First and foremost, creating open channels of communication is key to a healthy team. Standardised guidelines across the business can help with this, for example removing the expectation for employees to respond to every message or email immediately, which empowers employees to focus on deep work. Similarly, minimising meetings for deep work. Many employees spend their time doing “half-work”; where, alongside trying to complete a task, they are toggling between various apps. This is likely to increase time spent getting a task complete because they are having to to-and-fro between different applications.

What’s more, the distractions that arise from notification noise have a huge impact on employees being able to get their work done efficiently, but also their wellbeing. Even the smallest tasks can lead to cognitive drain, which means those more important tasks are that much harder. Minimising distractions and creating distraction-free zones or periods of time will help employees have the time to focus on the tasks that matter.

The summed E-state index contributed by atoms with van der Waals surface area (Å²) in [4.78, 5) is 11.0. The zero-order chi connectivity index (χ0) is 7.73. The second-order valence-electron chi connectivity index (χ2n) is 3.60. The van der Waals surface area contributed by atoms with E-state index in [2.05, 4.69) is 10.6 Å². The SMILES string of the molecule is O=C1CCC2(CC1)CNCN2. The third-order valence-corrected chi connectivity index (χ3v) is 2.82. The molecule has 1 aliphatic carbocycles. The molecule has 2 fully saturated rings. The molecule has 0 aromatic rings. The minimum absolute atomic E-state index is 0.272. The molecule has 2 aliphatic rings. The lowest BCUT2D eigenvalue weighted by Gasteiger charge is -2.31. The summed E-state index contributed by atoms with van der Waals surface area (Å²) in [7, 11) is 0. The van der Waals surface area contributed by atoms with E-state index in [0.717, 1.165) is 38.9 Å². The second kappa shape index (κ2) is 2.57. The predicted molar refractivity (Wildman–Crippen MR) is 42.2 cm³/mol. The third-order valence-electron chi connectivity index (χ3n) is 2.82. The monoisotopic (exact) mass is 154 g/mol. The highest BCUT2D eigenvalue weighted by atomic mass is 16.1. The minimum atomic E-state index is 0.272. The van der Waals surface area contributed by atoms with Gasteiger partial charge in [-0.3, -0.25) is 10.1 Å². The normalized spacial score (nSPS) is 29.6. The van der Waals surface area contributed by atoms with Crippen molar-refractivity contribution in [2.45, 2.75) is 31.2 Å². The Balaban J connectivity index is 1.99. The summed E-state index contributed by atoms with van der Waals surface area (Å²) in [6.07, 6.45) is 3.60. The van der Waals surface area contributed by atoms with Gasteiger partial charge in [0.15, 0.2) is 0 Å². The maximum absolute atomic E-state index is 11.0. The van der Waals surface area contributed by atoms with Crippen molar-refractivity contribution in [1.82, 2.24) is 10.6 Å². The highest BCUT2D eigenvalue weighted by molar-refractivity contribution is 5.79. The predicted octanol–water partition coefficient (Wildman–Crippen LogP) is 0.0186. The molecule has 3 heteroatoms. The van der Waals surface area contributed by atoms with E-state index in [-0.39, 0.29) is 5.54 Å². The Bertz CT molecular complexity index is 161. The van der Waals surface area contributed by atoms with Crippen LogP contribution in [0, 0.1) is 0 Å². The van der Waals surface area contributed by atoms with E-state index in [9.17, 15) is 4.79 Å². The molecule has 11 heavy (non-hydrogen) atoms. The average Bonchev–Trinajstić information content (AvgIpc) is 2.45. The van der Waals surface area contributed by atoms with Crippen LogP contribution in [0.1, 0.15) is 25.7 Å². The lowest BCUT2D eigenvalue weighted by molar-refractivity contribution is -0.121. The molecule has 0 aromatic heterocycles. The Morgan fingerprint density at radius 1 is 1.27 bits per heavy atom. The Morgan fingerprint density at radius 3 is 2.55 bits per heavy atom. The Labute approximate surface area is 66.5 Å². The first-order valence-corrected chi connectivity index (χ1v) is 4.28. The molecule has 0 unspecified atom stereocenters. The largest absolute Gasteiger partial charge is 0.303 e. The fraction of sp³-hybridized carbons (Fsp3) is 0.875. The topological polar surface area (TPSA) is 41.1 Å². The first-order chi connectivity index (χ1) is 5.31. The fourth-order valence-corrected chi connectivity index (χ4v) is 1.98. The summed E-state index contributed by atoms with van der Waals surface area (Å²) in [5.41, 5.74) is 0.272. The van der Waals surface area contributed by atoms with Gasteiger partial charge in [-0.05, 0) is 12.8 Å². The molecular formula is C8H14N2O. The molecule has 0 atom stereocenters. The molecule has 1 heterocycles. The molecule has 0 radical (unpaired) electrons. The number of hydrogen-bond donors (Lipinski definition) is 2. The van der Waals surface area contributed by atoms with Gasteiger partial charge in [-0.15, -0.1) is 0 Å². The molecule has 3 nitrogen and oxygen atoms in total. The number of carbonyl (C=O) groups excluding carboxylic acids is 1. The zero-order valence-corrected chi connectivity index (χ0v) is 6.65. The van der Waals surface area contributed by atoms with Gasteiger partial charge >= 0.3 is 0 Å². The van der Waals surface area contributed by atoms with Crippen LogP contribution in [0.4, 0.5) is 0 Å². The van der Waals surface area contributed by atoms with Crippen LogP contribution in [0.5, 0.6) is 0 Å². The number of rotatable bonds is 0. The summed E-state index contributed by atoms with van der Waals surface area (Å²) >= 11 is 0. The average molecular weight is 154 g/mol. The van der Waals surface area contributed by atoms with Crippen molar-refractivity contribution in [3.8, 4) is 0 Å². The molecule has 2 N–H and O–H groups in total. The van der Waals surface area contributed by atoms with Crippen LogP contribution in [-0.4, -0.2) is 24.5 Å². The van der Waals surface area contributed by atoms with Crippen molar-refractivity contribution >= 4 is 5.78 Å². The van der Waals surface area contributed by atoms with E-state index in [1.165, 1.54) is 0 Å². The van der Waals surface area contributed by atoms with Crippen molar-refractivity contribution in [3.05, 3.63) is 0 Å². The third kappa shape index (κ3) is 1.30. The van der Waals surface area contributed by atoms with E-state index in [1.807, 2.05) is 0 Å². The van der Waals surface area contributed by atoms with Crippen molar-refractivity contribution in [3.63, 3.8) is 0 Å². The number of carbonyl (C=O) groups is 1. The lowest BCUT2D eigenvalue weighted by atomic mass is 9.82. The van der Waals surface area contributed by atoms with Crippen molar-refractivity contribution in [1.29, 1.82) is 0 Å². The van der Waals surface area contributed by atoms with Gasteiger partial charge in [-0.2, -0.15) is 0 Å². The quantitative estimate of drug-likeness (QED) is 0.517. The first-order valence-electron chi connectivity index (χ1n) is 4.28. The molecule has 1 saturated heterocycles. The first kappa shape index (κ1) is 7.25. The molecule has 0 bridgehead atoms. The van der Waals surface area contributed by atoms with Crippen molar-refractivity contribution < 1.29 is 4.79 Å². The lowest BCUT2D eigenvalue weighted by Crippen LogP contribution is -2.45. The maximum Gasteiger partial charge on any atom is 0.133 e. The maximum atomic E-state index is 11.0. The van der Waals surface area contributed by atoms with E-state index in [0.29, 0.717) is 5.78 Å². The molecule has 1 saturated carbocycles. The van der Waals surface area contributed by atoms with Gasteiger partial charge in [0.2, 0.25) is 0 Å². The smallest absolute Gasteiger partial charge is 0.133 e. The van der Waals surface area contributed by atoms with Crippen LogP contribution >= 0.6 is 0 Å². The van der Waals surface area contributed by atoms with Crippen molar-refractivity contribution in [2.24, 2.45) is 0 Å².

Finally, it is important to help employees prioritise management strategies so that they can cope during high-stress times and also feel in control of their workload and priorities. Recognise when those periods might be coming up and provide necessary support. Encourage staff to take regular time off too. It is not a “nice to have”, it is essential and often when work is busy, employees feel less inclined to book that much needed break fearing the workload on their desks will mount up. It goes without saying that leaders do need to be aware of the signs of stress and burnout, for themselves and their teams too.

Get the tech stack right

Businesses should not feel that they need to squeeze as much productivity as they possibly can out of their employees. Improving and driving higher productivity in the workplace is not about increasing the workload demands upon employees – it is about setting them up for success and providing them with the tools and resources to do their jobs as efficiently as possible. That is why businesses need to make sure that the tech they have in place is people-centric and suited to their employees needs.